Ever since I announced my pregnancy, I’ve received a lot of unsolicited advice on the subject of vaginal tearing. I listen but choose to concentrate my focus elsewhere.
The way I see it, and as many books on the subject echo, there are two ways you can approach birth: in fear, or with confidence. Neither way will guarantee whether or not your labour spans 48 hours, nor can you control whether your vagina tears, whether your birth will be incredibly painful, or not. That all said, I figure that walking into it with the notion that “I can do this” is probably the more sensible and empowering way to approach the big event. After all, women have been giving birth since the beginning of time; the body was built for it. But yeah, nerves are normal.
Like any new mom, I’m navigating my way through pregnancy day by day, learning as I go, but there are definitely things that I’ve discovered that have made me feel stronger about the impending due date.
1. Prenatal Yoga
The classes help to strengthen your pelvic muscles, stretch out your leg cramps, and relax, but the overall objective is to learn to trust your body. Trusting that your body knows what it’s doing is key. If you aren’t sure how to start, look in the mirror at your tummy, it’s doing a pretty impressive job so far!
2. “Ina May’s Guide To Childbirth” by Ina May Gaskin
I was given this book by my lovely sister-in-law, it is story after story of women’s birth experiences, from the 1970s until the early 2000s. Granted, most of the births take place on “The Farm” in southern Tennessee with the help of Ina May and her team of midwives, and I’m booked for a delivery at Mount Sinai, but nevertheless the stories are reassuring, comforting and I learn something from every woman’s birth experience. While there are similar themes, each story is totally different.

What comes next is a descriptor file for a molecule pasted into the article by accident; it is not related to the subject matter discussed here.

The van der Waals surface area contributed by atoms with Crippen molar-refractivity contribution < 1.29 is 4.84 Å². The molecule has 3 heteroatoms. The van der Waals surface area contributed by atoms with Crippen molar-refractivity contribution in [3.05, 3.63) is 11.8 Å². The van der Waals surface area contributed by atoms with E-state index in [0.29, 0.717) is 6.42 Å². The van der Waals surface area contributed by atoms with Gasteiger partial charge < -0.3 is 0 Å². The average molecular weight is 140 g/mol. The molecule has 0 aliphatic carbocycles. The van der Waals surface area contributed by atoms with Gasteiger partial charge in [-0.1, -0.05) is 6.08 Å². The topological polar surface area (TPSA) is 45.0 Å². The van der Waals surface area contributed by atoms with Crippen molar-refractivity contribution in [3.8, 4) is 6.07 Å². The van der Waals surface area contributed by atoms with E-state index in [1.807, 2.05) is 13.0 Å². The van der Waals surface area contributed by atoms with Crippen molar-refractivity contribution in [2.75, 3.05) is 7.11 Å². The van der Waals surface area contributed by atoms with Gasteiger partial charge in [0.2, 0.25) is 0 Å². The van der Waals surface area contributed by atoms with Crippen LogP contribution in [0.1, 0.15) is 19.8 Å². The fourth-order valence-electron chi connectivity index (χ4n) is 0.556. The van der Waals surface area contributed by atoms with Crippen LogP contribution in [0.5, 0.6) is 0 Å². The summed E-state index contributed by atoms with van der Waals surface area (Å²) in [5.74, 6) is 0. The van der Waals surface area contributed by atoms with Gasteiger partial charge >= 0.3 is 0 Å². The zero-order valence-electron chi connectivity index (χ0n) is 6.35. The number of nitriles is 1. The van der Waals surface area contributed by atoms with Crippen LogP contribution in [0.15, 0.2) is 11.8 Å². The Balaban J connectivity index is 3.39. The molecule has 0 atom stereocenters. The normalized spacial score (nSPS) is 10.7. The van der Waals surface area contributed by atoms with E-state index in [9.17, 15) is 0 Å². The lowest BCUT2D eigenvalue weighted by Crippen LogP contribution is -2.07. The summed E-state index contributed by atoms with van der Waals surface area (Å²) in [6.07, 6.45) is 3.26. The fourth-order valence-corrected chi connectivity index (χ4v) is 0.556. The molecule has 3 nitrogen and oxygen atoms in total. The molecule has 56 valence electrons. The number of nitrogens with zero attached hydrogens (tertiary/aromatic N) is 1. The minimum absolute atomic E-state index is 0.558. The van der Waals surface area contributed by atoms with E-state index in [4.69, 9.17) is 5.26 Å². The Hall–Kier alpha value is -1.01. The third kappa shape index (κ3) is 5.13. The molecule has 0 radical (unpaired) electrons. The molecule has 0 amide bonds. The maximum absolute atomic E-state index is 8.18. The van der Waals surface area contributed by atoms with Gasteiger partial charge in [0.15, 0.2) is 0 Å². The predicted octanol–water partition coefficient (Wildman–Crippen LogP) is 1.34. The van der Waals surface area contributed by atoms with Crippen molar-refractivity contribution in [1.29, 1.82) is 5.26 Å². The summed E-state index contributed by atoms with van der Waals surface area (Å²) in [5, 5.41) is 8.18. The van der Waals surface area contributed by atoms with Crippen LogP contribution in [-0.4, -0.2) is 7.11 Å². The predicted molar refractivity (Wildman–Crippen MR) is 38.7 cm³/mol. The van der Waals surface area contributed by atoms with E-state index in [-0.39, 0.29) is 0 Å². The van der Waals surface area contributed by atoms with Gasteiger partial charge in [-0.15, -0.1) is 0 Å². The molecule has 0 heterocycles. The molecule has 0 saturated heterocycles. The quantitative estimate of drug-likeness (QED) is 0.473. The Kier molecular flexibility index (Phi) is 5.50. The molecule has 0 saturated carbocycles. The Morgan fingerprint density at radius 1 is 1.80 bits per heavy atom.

3. Find an idea, metaphor or spirit animal that relaxes you
Some women, during birth, think of their vagina as a flower blooming. Pretty! Others think of the coastal waves on the eastern seaboard and visualize each contraction as a powerful wave. Some prefer to liken themselves to a strong bull, ready to fight. I like whales.
My hope is that on the day of my son’s birth, I can take my mind outside of the hospital room and back to the time where I was on a boat in the Pacific Ocean, off the coast of Haida Gwaii, surrounded by 20 humpback whales. When I think of how those whales survive, how they’ve been around since prehistoric times, crossing the ocean from Hawaii to Alaska, mating, and adapting to tough elements and against all odds, I feel that what I have to do is so, well, doable. Life is greater than me in a hospital room on University Avenue. Feel me?
Oh, and despite what many would advise, I’m not writing a birth plan. I’ll prepare myself as best I can but what happens on that day is out of my control.
He may arrive three weeks early, he may not turn, his skull might be huge, there could easily be complications. That’s when I’ll breathe, trust my body, call on the whales for support, lean on my partner and think of the millions of women, and animals, that have done this since the beginning of time.
If the vagina tears, I’ll get stitches. No biggie.